Just when I thought the A-Cat offence was resembling the parent club, the road team finally broke through. Clean-up man David Smith led off with a double and in the at-bat of the game, Joey Reiman singled Smith home to give Charleston a 1-0 lead. Reiman fouled off at least 4 or 5 0-and-2 pitches before getting the base knock. Reiman’s approach was terrific. He fouled off all the pitches to the right side of the infield in an attempt to at least advance Smith to 3rd. Then he got a pitch to drive by pulling it to left field for the RBI single. It was a thing of beauty!!! Great at-bat!! Mike Galloway followed up with a single and Eric Arnold had an infield hit to load up the bases for Juan Peralta, who delivered with a 2 run single. Robinzon Diaz added a sac fly to cap off a 4 run rally in the 7th. David Smith’s RBI double in the 8th scored Medina to give Charleston all the offence they needed as they hammered Savannah 5-0. Mike MacDonald pitched a solid 7 innings, allowing only one runner to reach second. Brad Mumma did a nice job in relief, pitching 2 perfect innings and striking out 2.

Three stars of the game

1. Mike MacDonald – solid 7 inning debut in an A-Cat uniform, allowing 3 hits and 1 walk while striking out 5.
2. Joey Reiman – broke a scoreless tie with an RBI single and scored a run.
3. Juan Peralta – two run single to break the game open in a 1-for-3 effort that also included a walk, made some very smooth plays at short.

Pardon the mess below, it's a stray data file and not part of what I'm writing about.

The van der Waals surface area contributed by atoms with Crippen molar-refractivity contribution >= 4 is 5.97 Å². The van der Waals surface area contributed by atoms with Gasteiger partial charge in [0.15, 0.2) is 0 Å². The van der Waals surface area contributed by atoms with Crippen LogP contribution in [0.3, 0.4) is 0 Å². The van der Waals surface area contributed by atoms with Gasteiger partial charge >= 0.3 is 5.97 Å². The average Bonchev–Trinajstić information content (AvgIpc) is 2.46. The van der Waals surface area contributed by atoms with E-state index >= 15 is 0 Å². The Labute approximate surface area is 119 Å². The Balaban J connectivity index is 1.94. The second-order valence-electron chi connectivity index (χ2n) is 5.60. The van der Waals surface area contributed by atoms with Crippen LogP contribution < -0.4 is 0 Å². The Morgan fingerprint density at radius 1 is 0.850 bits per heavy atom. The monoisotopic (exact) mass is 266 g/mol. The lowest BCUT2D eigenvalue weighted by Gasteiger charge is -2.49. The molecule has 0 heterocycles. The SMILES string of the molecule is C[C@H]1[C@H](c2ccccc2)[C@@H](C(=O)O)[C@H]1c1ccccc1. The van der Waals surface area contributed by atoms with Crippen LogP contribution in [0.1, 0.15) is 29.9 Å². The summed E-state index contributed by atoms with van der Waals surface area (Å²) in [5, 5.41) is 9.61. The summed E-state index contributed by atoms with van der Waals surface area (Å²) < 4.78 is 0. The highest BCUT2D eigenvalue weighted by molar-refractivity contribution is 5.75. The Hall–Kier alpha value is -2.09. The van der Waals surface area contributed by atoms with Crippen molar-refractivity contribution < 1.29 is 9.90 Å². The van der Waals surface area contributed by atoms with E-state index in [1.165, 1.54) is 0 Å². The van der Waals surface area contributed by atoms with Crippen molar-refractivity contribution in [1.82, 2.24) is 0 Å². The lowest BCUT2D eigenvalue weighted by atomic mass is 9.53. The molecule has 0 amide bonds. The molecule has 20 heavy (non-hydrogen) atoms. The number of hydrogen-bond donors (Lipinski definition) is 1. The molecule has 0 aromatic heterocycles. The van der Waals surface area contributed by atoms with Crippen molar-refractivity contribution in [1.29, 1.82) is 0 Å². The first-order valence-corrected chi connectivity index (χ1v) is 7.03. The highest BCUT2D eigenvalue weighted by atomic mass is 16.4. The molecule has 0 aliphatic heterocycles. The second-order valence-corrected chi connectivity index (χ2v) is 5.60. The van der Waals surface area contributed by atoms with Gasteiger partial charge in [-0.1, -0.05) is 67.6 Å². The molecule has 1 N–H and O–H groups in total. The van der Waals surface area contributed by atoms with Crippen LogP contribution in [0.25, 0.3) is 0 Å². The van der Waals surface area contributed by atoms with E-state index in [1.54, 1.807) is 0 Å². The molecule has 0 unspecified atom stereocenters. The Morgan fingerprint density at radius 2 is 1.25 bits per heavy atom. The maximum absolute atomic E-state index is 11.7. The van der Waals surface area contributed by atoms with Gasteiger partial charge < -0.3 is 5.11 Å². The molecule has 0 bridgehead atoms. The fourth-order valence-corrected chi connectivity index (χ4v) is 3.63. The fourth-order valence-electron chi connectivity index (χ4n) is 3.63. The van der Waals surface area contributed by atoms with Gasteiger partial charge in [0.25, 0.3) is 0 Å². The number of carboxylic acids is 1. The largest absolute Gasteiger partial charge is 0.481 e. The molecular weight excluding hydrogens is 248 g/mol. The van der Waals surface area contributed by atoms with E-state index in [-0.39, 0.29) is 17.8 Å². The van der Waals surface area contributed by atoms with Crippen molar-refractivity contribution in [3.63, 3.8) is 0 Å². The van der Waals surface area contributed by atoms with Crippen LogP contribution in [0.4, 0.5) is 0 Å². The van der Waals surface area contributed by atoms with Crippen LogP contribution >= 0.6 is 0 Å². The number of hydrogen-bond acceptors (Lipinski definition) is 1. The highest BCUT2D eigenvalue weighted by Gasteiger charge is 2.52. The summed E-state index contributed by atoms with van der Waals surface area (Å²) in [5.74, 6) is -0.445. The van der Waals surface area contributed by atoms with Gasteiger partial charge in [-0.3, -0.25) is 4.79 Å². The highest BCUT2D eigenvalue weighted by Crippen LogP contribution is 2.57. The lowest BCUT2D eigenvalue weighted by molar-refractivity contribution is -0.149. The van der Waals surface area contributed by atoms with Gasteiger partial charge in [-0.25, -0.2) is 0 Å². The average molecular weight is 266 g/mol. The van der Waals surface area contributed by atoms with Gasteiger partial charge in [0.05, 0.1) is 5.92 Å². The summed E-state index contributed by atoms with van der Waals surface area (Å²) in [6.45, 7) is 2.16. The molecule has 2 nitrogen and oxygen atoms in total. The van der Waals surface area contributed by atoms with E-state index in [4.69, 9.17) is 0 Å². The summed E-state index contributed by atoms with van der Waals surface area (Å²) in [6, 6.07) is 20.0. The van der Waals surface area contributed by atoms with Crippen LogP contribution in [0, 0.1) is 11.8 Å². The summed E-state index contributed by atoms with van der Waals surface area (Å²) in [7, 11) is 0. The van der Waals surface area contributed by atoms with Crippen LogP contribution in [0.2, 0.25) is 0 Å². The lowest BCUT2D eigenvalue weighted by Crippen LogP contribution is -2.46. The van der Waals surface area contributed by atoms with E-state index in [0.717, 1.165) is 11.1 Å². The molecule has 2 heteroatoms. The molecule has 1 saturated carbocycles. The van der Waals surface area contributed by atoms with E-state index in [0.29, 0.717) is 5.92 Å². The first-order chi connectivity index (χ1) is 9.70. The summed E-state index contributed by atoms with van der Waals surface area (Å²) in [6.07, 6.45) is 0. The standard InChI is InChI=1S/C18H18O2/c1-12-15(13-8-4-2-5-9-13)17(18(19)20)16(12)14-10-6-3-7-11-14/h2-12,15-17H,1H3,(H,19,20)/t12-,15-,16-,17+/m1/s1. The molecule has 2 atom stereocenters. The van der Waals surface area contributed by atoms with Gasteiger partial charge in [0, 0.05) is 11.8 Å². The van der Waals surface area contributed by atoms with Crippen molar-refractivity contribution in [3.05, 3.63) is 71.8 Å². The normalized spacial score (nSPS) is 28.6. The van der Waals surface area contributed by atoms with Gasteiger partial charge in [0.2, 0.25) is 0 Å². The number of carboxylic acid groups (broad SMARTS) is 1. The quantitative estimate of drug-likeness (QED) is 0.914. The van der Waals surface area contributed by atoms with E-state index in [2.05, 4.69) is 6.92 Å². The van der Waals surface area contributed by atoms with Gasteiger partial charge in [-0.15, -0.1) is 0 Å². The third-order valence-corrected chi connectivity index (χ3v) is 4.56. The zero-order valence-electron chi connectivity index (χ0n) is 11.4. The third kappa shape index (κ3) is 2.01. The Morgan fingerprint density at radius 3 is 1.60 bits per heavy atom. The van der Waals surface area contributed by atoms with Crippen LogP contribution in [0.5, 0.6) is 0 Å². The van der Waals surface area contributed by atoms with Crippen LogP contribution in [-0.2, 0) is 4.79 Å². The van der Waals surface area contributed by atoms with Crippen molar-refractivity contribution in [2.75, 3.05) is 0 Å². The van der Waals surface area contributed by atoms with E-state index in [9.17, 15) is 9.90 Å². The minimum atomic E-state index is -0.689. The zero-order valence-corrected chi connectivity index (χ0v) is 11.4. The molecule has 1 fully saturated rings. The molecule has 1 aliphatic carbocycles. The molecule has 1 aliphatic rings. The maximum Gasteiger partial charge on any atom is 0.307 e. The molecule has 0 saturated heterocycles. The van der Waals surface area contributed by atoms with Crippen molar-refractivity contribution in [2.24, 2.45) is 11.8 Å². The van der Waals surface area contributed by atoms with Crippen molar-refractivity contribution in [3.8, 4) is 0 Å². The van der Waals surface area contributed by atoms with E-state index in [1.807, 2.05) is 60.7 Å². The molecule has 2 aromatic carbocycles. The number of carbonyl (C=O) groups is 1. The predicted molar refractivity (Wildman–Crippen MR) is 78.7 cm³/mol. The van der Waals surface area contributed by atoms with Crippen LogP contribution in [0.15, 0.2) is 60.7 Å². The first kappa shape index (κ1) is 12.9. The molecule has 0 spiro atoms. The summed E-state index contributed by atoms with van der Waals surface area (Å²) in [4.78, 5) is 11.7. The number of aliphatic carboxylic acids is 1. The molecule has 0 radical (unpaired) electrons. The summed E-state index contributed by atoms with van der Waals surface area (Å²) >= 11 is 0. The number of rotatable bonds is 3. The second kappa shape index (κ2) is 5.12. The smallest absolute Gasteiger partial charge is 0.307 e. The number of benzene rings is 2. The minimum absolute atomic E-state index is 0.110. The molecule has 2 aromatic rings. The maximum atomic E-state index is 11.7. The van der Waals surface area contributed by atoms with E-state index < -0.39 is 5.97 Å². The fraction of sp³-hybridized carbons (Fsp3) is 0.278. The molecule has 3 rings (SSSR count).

Even though we didn’t get to see the A-Cats on their home turf, we did manage to pay a visit to Watt Powell Park on the way back. We could see why Charleston needs a new park. It almost makes Grayson Stadium look like PNC Park by comparison. The scenery is nice though, with the Virginia mountains in the background. The seating isn’t too bad but the outside and the bowels of the stadium has seen its better days. We also managed to catch a bit of the broadcast of the A-Cats but the signal didn’t last. However, the good guys rallied to win 5-4 over Savannah. Combined with the game we saw, it was a nice way to cap off the road trip.
_R Billie - Tuesday, August 10 2004 @ 10:09 AM EDT (#43638) #
Thigpen is heating up again and starting to take walks. Adam Lind has really found a groove and is adding some thump as well. I wonder if either of them will be fast tracked to AA in 2005 like Hill was this year.

The Jays do seem to know how to pick their college pitchers. Without Purcey or Jackson the Auburn team still has a number of capable arms though how many of them have big league stuff remains to be seen. Janssen has done quite well though and hopefully the two lefties get some action in the next couple of weeks.
Craig B - Tuesday, August 10 2004 @ 10:21 AM EDT (#43639) #
Wow thanks #2JBrumfield. Great report. I was encouraged by your assessment of Vito's glove, that's an excellent sign.
Gerry - Tuesday, August 10 2004 @ 10:46 AM EDT (#43640) #
Thanks JBrumfield, very interesting. What was your impression of Mike MacDonald, was he throwing smoke, or was he more of a crafty type pitcher?
_Andy - Tuesday, August 10 2004 @ 10:48 AM EDT (#43641) #
Jackson is going to start mid August while Purcey will start on the 23rd i think. I live in Syracuse (30 minutes away from Auburn) and read it in the paper.
_JohnnyS99 - Tuesday, August 10 2004 @ 10:59 AM EDT (#43642) #
Jordam Timm was demoted to Pulaski after 2 starts in Auburn, he is one of the top pitchers in the Appy this year.
_Marc - Tuesday, August 10 2004 @ 11:02 AM EDT (#43643) #
I wonder if either of them will be fast tracked to AA in 2005 like Hill was this year.